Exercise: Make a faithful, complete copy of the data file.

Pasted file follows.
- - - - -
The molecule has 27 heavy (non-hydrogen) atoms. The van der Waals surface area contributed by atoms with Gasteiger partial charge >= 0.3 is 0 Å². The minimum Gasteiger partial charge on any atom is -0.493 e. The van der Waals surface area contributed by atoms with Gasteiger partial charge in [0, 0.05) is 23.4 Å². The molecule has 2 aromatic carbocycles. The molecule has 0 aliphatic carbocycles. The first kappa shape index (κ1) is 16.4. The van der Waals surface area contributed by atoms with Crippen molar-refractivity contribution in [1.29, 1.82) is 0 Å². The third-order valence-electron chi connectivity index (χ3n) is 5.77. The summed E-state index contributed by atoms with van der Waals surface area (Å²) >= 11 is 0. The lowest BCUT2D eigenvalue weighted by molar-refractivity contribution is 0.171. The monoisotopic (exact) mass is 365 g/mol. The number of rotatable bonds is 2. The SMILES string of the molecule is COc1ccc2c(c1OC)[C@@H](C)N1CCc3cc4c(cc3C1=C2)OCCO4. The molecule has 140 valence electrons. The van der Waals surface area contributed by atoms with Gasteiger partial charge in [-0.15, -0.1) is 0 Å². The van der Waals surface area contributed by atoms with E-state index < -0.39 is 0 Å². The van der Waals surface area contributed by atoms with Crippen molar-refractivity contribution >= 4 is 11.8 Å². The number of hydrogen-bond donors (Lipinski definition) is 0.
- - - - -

The molecule has 27 heavy (non-hydrogen) atoms. The van der Waals surface area contributed by atoms with Gasteiger partial charge >= 0.3 is 0 Å². The minimum Gasteiger partial charge on any atom is -0.493 e. The van der Waals surface area contributed by atoms with Gasteiger partial charge in [0, 0.05) is 23.4 Å². The molecule has 2 aromatic carbocycles. The molecule has 0 aliphatic carbocycles. The first kappa shape index (κ1) is 16.4. The van der Waals surface area contributed by atoms with Crippen molar-refractivity contribution in [1.29, 1.82) is 0 Å². The third-order valence-electron chi connectivity index (χ3n) is 5.77. The summed E-state index contributed by atoms with van der Waals surface area (Å²) >= 11 is 0. The lowest BCUT2D eigenvalue weighted by molar-refractivity contribution is 0.171. The monoisotopic (exact) mass is 365 g/mol. The number of rotatable bonds is 2. The SMILES string of the molecule is COc1ccc2c(c1OC)[C@@H](C)N1CCc3cc4c(cc3C1=C2)OCCO4. The molecule has 140 valence electrons. The van der Waals surface area contributed by atoms with Gasteiger partial charge in [-0.15, -0.1) is 0 Å². The van der Waals surface area contributed by atoms with E-state index < -0.39 is 0 Å². The van der Waals surface area contributed by atoms with Crippen molar-refractivity contribution >= 4 is 11.8 Å². The number of hydrogen-bond donors (Lipinski definition) is 0.